A Girl On The Train

08/03/2016 - 7:45am
The train is leaving, but where is my Abba?

A little girl sits alone on a train. Where is she heading? What happens next? You decide. Pixabay

The last I was with my Abba, we were in the Grand Train Station.

We were standing by a pole on the platform when my nagging finally got to him — I mean a 6-year-old has got that kind of an effect on her dad.

“Snookies, I’ll be back in five minutes,” he said to me in Hebrew as he ran toward Randy’s, the bar we had just passed on our walk over, while I sat patiently awaiting our departure. And so, I sat, one minute, two minutes, five minutes, 10 minutes — still no sign of my Abba.

I began to worry. Surrounded by thousands of people I felt trapped inside a box, unattended and all alone. I remembered what my Abba had told me before our official move, about talking to strangers, but I began tugging, in search for answers, on the red T-shirt of the teenage boy sitting on the bench in front of me. It was clear that a little girl like myself, nearly 6 years old, had struck no feelings within him; like a typical teenager, face stuck in the screen of his iPhone, he couldn’t be bothered by my request for assistance.

I tugged again, hoping he would turn. Still no response; my heart was racing in nothing but distress.

Finally, after another yank on his shirt, he turned, his head facing mine, my lips failing to move. He responded with a prompt “What’s up?” which I didn’t understand at the time. Frustrated with my inability to understand, I look around for clues, some sort of sign. Something written on his shirt, his skinny jeans and maybe even the navy blue baseball cap, which sat backwards on his head, when it suddenly began to shine. Through the corner of my eye I saw it, the Jewish star necklace, peeking through the v-neck of his T-shirt, and I jumped in excitement like a child on the first night of Chanukah. I spoke in Hebrew.

“Have you seen my Abba?” I asked, staring into the Star of David, the key to opening doors of communication, leading me on the path to my Abba. 

He was quick to question my words so I tried to remember the few English words Abba taught me on the ride here; unfortunately, my mind went blank. I waited, five minutes, another 10 and suddenly the train arrived, with no sign of Abba.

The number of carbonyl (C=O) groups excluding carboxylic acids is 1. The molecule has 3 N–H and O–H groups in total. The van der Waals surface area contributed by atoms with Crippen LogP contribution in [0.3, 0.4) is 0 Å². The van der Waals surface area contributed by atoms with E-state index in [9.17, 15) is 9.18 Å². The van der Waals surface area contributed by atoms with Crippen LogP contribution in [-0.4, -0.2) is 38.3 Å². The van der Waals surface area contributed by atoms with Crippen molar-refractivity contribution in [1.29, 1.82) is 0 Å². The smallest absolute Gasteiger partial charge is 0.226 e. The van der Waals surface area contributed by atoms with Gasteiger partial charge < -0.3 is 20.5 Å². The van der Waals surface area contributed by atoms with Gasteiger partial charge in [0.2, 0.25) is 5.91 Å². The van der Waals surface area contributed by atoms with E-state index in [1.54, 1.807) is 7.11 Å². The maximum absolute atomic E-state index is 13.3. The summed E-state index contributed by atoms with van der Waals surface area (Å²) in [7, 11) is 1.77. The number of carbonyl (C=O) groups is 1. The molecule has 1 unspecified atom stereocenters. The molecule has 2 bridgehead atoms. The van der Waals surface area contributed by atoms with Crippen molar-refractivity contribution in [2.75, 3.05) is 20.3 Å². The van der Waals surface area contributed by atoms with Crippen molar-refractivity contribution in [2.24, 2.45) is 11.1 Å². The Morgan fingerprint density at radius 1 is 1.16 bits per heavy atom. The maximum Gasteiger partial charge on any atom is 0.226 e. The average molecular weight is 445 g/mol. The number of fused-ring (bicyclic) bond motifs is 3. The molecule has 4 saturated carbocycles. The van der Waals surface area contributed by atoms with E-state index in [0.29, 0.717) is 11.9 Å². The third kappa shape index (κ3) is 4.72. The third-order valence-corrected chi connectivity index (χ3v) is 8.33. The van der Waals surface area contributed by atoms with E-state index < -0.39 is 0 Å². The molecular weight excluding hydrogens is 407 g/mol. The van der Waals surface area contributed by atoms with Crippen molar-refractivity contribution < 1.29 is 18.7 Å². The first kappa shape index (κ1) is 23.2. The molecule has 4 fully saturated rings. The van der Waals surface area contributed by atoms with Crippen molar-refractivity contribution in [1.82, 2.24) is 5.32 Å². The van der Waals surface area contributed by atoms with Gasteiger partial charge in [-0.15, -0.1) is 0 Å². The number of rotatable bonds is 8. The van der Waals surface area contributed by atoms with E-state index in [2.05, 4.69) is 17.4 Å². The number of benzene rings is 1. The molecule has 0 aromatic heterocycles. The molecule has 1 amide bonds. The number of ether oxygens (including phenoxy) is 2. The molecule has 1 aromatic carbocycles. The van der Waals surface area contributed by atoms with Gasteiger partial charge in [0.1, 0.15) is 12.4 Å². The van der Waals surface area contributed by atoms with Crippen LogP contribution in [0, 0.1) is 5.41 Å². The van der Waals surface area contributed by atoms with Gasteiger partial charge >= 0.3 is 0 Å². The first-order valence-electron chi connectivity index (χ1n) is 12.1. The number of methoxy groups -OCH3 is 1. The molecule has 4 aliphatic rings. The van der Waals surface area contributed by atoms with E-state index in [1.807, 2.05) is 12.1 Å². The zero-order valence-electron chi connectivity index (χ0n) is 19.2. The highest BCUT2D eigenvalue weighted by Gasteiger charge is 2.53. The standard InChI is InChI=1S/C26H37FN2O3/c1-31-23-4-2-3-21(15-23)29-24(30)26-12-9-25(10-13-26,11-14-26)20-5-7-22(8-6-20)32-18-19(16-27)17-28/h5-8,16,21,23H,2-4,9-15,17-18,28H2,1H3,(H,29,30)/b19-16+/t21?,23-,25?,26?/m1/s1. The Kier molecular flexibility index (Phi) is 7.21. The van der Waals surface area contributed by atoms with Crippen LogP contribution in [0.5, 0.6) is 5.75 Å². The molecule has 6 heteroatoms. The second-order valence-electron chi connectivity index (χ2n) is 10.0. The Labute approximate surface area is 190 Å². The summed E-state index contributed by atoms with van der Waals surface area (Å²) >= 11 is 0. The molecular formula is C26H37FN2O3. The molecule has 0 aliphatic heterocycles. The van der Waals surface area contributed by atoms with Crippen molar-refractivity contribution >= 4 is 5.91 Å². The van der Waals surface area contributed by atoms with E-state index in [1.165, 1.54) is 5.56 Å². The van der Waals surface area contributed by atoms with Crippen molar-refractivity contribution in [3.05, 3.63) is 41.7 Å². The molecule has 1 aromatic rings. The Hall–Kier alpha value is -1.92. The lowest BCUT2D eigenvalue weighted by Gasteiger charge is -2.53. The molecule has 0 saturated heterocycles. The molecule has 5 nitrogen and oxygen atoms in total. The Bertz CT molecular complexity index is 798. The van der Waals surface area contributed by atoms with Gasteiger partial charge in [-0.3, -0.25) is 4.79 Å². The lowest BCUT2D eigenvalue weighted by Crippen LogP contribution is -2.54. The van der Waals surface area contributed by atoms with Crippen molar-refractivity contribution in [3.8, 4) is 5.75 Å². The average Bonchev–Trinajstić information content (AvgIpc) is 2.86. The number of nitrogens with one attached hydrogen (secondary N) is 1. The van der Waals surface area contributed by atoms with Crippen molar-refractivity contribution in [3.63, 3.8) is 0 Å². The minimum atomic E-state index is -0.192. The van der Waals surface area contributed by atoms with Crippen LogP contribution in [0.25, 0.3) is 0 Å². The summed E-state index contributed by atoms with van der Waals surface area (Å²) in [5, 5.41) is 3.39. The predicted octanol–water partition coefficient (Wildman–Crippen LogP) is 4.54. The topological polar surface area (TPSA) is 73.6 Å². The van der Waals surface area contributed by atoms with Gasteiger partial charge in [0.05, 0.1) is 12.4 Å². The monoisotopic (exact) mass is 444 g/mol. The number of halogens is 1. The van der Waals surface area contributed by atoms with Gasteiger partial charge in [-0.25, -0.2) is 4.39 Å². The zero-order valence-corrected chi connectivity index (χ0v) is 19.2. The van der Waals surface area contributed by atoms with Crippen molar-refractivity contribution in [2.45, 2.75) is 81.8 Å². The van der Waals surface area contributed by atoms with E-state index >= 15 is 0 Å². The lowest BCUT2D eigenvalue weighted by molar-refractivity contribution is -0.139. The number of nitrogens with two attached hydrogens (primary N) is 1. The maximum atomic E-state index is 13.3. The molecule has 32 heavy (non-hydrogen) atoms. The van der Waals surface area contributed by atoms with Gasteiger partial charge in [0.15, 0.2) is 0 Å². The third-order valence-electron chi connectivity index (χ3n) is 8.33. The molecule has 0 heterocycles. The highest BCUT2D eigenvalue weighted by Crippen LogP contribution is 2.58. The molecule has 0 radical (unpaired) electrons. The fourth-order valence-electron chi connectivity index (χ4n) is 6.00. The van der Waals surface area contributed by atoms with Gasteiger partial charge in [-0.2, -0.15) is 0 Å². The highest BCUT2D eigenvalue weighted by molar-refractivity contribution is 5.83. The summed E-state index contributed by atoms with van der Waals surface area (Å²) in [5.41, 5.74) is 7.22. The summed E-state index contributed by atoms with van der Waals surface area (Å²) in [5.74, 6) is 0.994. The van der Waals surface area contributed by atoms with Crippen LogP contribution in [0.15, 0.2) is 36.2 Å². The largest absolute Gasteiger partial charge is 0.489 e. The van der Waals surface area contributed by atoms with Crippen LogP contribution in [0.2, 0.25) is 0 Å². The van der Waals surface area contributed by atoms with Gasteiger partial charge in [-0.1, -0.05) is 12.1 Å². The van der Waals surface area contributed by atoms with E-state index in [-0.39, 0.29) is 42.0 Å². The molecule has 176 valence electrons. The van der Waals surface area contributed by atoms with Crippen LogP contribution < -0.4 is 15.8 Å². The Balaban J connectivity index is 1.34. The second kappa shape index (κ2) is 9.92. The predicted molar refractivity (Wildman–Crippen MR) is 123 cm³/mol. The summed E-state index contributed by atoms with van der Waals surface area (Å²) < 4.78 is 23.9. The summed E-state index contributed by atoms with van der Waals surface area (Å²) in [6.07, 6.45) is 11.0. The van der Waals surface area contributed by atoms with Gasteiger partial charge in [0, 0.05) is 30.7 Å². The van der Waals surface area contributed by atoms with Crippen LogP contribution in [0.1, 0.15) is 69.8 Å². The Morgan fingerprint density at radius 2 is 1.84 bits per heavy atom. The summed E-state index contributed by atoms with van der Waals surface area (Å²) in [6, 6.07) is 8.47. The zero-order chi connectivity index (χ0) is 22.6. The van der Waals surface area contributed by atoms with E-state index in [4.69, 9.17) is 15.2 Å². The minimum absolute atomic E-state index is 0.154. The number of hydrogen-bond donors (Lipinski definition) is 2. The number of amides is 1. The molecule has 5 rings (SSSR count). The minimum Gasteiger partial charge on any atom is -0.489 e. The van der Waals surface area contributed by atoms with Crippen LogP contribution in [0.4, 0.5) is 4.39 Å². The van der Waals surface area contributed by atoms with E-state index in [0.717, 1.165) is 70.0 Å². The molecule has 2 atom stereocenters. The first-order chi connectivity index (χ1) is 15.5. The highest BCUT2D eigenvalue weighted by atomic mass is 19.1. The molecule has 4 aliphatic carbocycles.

Pointing at his phone, I asked, “You have telephone?”

Finally he understood me, handing me his most prized possession, as I recalled a song that Abba taught me only a few weeks ago, to help me memorize his phone number. “Plus teysha, shevah, shtaim” (+ 972), I started, as the rest of the numbers slowly began to jumble in my head, the sound of the approaching train was all I could think about. I heard the train arrive on the tracks — trickity trap trickity trap followed by a choo choo — and the call for all Section One passengers to board (that included the teenage boy), but he waited as I stood singing Abba’s song, listening to each ring, hoping he’d pick up. 

Still no answer. 

“Last call for train number 313,” said the conductor looking into my worried, teary eyes, watching as children walked around with their parents, my Abba nowhere to be found.

Walking toward the train, the conductor handed me a chocolate chip cookie and an apple juice box while I showed him my ticket and he instructed me to hop onboard. Hesitantly I reached out my left foot first, grasped onto Fluffy, the stuffed bunny Abba gave me, as the conductor grabbed my Hello Kitty suitcase from behind me and I settled in my seat.

I watched as the other children sat beside their Abbas, the empty seat beside me, reflective of my life without my only parental figure, my greatest hero, my Abba. 

When suddenly outside my window Abba appeared, holding a box of pizza, watching as the wheels on the track began to move, trickity trap trickity trap. My heart dropped, the taste of pizza filled my mouth, and my Abba began fading away.

I will never forget the look in his eyes, the feelings in my heart as I began sliding out of my Abba’s reach. I continue to think about how differently things would’ve ended if I was a little more patient, Abba was a little more precise and the train had left a little bit later.

Unsure of what to do, or what to say, I scream in Hebrew, “Atzur! Atzur!” (Stop! Stop!) But of course, nobody understood.

What happens next? Get your creative juices flowing by writing the next installment of “A Girl On The Train.” Send an email expressing your interest to freshinkforteens@jewishweek.org.

author's bio: 
Audrey Mokhtarzadeh is a rising junior at the Milken Community Schools in Los Angeles.